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Grange: Hostage-taking a 'poor strategy'

CNN military analyst David Grange
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(CNN) -- The Arabic-language television network Al-Jazeera broadcast a videotape Sunday of militants holding a man they identified as a U.S. Marine and threatened to kill unless the coalition releases Iraqi prisoners.

CNN military analyst and retired Brig. Gen. David Grange spoke to CNN's Carol Lin by telephone to assess the situation.

LIN: What do you make of this new hostage situation? How many more hostages are going to have to be taken before the situation ends, if at all?

GRANGE: Well, there's not going to be any compromise, so it doesn't matter how many more are taken. The U.S. government and most of the other coalition governments will not give in.

So this is a strategy, an economy of poor strategy by insurgents to terrorize, to put pressure on not only the home front, but different governments, alliances, to try to get the coalition to give in.

And you cannot compromise with terrorists, because once you start, it actually snowballs, and it shows to them that this technique works, and there will be more of it.

LIN: So, what is it going to take for these kidnappings to end and the insurgency to get tamped down?

GRANGE: A couple things. One is, when they realize this strategy is not [going to] change the resolve of the United States or other committed countries. No. 2, an increased surge in counterterrorist forces and intelligence organizations to find the information and hunt down and eliminate the insurgents that are doing this.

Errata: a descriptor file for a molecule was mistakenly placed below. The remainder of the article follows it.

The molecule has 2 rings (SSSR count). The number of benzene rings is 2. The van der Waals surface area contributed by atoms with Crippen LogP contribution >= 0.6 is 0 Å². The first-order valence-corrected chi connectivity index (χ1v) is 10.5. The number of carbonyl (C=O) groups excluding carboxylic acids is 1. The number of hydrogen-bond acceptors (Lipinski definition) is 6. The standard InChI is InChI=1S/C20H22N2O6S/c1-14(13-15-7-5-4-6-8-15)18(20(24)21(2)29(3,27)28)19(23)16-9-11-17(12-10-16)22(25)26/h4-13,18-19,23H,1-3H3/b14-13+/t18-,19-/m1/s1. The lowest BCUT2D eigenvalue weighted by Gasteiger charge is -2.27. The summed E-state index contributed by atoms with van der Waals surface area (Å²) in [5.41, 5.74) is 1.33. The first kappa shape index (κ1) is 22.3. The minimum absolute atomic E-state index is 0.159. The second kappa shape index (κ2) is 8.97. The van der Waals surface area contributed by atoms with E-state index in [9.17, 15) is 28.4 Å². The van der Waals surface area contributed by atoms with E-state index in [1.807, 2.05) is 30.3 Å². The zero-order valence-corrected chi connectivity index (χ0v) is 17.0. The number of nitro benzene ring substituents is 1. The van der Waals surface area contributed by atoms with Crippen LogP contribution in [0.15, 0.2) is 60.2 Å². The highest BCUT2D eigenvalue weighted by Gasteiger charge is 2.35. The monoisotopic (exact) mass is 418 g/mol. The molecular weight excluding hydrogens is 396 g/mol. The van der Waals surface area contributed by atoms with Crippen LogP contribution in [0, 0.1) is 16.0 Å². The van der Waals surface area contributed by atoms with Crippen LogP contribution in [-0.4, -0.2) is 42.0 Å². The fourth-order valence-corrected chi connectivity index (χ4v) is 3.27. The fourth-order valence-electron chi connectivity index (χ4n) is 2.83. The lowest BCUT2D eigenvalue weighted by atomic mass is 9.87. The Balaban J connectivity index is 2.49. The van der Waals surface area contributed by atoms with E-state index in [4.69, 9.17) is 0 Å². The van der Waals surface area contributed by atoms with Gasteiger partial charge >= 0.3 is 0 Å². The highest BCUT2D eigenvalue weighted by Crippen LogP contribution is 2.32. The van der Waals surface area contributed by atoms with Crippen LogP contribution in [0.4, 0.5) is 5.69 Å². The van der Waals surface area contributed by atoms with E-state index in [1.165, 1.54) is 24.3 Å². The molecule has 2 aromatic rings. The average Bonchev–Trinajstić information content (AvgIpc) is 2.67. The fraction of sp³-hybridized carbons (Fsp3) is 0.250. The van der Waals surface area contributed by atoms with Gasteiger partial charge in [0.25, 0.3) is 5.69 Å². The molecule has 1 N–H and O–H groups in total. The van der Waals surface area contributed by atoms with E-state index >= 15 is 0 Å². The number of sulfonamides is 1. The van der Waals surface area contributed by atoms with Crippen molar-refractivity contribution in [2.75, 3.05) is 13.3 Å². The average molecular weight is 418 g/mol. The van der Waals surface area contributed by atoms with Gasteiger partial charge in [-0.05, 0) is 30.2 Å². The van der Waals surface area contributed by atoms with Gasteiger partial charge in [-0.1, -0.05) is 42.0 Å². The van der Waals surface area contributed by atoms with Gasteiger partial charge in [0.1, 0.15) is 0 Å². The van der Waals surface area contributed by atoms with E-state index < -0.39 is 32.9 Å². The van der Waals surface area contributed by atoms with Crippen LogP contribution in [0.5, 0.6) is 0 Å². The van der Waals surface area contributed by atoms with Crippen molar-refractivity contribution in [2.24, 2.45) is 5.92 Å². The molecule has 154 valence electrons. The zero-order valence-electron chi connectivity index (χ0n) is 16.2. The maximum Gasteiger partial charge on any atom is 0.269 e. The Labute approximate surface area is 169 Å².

I'm sure that there's a full-court press on that right now, but every time something like this happens, there's no doubt in my mind from my past experiences that the tempo will even increase more than it is right now.

LIN: [Interim] Prime Minister [Ayad] Allawi of Iraq has suggested that he may have to impose martial law. Do you think it is time that he do so, and do so immediately in order to stop these kidnappings?

GRANGE: Well, you know, that's not something bad for the Iraqi people. They're used to a lot of control from someone, and if that control brings some type of order -- because that's the concern of the populace more so than a totally free society. They are used to security, even if it's imposed by a free or dictator-type government.

So I think that the prime minister could get away with that, and it may be prudent to do that on either side of the transition date, just to maintain rule of law in the situation.

LIN: That's just in a few days. Thank you very much, Brigadier General David Grange.

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